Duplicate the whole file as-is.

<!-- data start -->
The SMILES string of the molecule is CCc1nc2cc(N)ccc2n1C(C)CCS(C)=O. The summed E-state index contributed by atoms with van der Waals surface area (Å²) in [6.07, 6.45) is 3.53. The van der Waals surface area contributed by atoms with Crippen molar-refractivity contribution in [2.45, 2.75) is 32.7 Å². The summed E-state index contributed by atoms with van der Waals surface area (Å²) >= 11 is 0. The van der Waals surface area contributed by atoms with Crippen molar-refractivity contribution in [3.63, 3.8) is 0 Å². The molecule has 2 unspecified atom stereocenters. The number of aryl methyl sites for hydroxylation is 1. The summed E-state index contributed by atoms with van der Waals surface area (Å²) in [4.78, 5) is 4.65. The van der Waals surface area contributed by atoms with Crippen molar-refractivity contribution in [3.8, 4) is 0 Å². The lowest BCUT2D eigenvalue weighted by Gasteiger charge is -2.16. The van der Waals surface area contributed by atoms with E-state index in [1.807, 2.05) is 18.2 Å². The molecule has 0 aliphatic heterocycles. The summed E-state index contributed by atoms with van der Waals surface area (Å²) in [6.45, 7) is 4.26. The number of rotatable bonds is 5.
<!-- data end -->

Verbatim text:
The SMILES string of the molecule is CCc1nc2cc(N)ccc2n1C(C)CCS(C)=O. The summed E-state index contributed by atoms with van der Waals surface area (Å²) in [6.07, 6.45) is 3.53. The van der Waals surface area contributed by atoms with Crippen molar-refractivity contribution in [2.45, 2.75) is 32.7 Å². The summed E-state index contributed by atoms with van der Waals surface area (Å²) >= 11 is 0. The van der Waals surface area contributed by atoms with Crippen molar-refractivity contribution in [3.63, 3.8) is 0 Å². The molecule has 2 unspecified atom stereocenters. The number of aryl methyl sites for hydroxylation is 1. The summed E-state index contributed by atoms with van der Waals surface area (Å²) in [4.78, 5) is 4.65. The van der Waals surface area contributed by atoms with Crippen molar-refractivity contribution in [3.8, 4) is 0 Å². The lowest BCUT2D eigenvalue weighted by Gasteiger charge is -2.16. The van der Waals surface area contributed by atoms with E-state index in [1.807, 2.05) is 18.2 Å². The molecule has 0 aliphatic heterocycles. The summed E-state index contributed by atoms with van der Waals surface area (Å²) in [6.45, 7) is 4.26. The number of rotatable bonds is 5.